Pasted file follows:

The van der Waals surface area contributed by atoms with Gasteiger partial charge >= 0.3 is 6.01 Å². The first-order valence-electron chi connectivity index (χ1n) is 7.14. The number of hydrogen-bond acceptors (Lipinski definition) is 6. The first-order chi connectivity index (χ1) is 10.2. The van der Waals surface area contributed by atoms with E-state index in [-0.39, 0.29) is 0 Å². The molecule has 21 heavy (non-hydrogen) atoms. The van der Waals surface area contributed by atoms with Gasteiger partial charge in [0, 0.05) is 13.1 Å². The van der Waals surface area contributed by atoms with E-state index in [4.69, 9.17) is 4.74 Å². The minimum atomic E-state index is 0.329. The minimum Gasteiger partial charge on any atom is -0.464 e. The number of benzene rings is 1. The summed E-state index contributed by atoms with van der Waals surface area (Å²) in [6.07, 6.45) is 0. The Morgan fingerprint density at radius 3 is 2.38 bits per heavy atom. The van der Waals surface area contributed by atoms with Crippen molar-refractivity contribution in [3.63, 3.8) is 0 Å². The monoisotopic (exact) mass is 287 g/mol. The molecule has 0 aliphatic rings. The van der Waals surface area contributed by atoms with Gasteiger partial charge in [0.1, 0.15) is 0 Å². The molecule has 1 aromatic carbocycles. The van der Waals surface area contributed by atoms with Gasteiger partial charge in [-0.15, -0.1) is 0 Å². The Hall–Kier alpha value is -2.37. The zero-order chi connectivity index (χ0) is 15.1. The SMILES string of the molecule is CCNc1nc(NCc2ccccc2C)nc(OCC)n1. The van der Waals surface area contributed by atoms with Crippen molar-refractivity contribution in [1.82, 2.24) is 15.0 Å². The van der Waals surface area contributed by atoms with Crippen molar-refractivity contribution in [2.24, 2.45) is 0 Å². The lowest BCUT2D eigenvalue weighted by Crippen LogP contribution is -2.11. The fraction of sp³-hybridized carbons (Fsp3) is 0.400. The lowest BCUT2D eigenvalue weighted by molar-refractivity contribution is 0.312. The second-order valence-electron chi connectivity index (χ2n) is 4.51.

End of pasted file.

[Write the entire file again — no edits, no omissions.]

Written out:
The van der Waals surface area contributed by atoms with Gasteiger partial charge >= 0.3 is 6.01 Å². The first-order valence-electron chi connectivity index (χ1n) is 7.14. The number of hydrogen-bond acceptors (Lipinski definition) is 6. The first-order chi connectivity index (χ1) is 10.2. The van der Waals surface area contributed by atoms with E-state index in [-0.39, 0.29) is 0 Å². The molecule has 21 heavy (non-hydrogen) atoms. The van der Waals surface area contributed by atoms with Gasteiger partial charge in [0, 0.05) is 13.1 Å². The van der Waals surface area contributed by atoms with E-state index in [4.69, 9.17) is 4.74 Å². The minimum atomic E-state index is 0.329. The minimum Gasteiger partial charge on any atom is -0.464 e. The number of benzene rings is 1. The summed E-state index contributed by atoms with van der Waals surface area (Å²) in [6.07, 6.45) is 0. The Morgan fingerprint density at radius 3 is 2.38 bits per heavy atom. The van der Waals surface area contributed by atoms with Crippen molar-refractivity contribution in [3.63, 3.8) is 0 Å². The monoisotopic (exact) mass is 287 g/mol. The molecule has 0 aliphatic rings. The van der Waals surface area contributed by atoms with Gasteiger partial charge in [0.1, 0.15) is 0 Å². The molecule has 1 aromatic carbocycles. The van der Waals surface area contributed by atoms with Gasteiger partial charge in [-0.15, -0.1) is 0 Å². The Hall–Kier alpha value is -2.37. The zero-order chi connectivity index (χ0) is 15.1. The SMILES string of the molecule is CCNc1nc(NCc2ccccc2C)nc(OCC)n1. The van der Waals surface area contributed by atoms with Crippen molar-refractivity contribution in [1.82, 2.24) is 15.0 Å². The van der Waals surface area contributed by atoms with Crippen molar-refractivity contribution in [2.24, 2.45) is 0 Å². The lowest BCUT2D eigenvalue weighted by Crippen LogP contribution is -2.11. The fraction of sp³-hybridized carbons (Fsp3) is 0.400. The lowest BCUT2D eigenvalue weighted by molar-refractivity contribution is 0.312. The second-order valence-electron chi connectivity index (χ2n) is 4.51.